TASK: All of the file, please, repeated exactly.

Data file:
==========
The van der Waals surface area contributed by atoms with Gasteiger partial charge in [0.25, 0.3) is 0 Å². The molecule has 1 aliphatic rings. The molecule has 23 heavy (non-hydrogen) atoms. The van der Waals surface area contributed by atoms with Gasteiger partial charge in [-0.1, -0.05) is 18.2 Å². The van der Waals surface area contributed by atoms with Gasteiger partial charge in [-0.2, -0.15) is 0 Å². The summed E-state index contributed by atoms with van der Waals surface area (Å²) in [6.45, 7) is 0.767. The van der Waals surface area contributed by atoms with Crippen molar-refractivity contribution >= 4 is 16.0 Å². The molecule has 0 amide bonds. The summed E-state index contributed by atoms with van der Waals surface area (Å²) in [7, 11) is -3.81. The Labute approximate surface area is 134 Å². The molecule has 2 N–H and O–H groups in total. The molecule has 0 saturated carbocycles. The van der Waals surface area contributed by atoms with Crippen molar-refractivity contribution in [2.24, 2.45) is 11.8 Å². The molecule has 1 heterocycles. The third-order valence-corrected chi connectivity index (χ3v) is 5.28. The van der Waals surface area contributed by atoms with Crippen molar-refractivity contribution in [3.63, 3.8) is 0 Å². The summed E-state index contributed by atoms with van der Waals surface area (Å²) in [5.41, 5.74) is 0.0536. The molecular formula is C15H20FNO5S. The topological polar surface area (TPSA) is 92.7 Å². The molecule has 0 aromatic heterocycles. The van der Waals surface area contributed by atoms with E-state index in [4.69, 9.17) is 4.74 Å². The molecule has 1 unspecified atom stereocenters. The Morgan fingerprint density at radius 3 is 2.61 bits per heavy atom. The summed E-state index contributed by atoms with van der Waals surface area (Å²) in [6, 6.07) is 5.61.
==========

The van der Waals surface area contributed by atoms with Gasteiger partial charge in [0.25, 0.3) is 0 Å². The molecule has 1 aliphatic rings. The molecule has 23 heavy (non-hydrogen) atoms. The van der Waals surface area contributed by atoms with Gasteiger partial charge in [-0.1, -0.05) is 18.2 Å². The van der Waals surface area contributed by atoms with Gasteiger partial charge in [-0.2, -0.15) is 0 Å². The summed E-state index contributed by atoms with van der Waals surface area (Å²) in [6.45, 7) is 0.767. The van der Waals surface area contributed by atoms with Crippen molar-refractivity contribution >= 4 is 16.0 Å². The molecule has 0 amide bonds. The summed E-state index contributed by atoms with van der Waals surface area (Å²) in [7, 11) is -3.81. The Labute approximate surface area is 134 Å². The molecule has 2 N–H and O–H groups in total. The molecule has 0 saturated carbocycles. The van der Waals surface area contributed by atoms with Crippen molar-refractivity contribution in [2.24, 2.45) is 11.8 Å². The molecule has 1 heterocycles. The third-order valence-corrected chi connectivity index (χ3v) is 5.28. The van der Waals surface area contributed by atoms with Crippen molar-refractivity contribution in [3.63, 3.8) is 0 Å². The summed E-state index contributed by atoms with van der Waals surface area (Å²) in [5.41, 5.74) is 0.0536. The molecular formula is C15H20FNO5S. The topological polar surface area (TPSA) is 92.7 Å². The molecule has 0 aromatic heterocycles. The van der Waals surface area contributed by atoms with E-state index in [4.69, 9.17) is 4.74 Å². The molecule has 1 unspecified atom stereocenters. The Morgan fingerprint density at radius 3 is 2.61 bits per heavy atom. The summed E-state index contributed by atoms with van der Waals surface area (Å²) in [6, 6.07) is 5.61.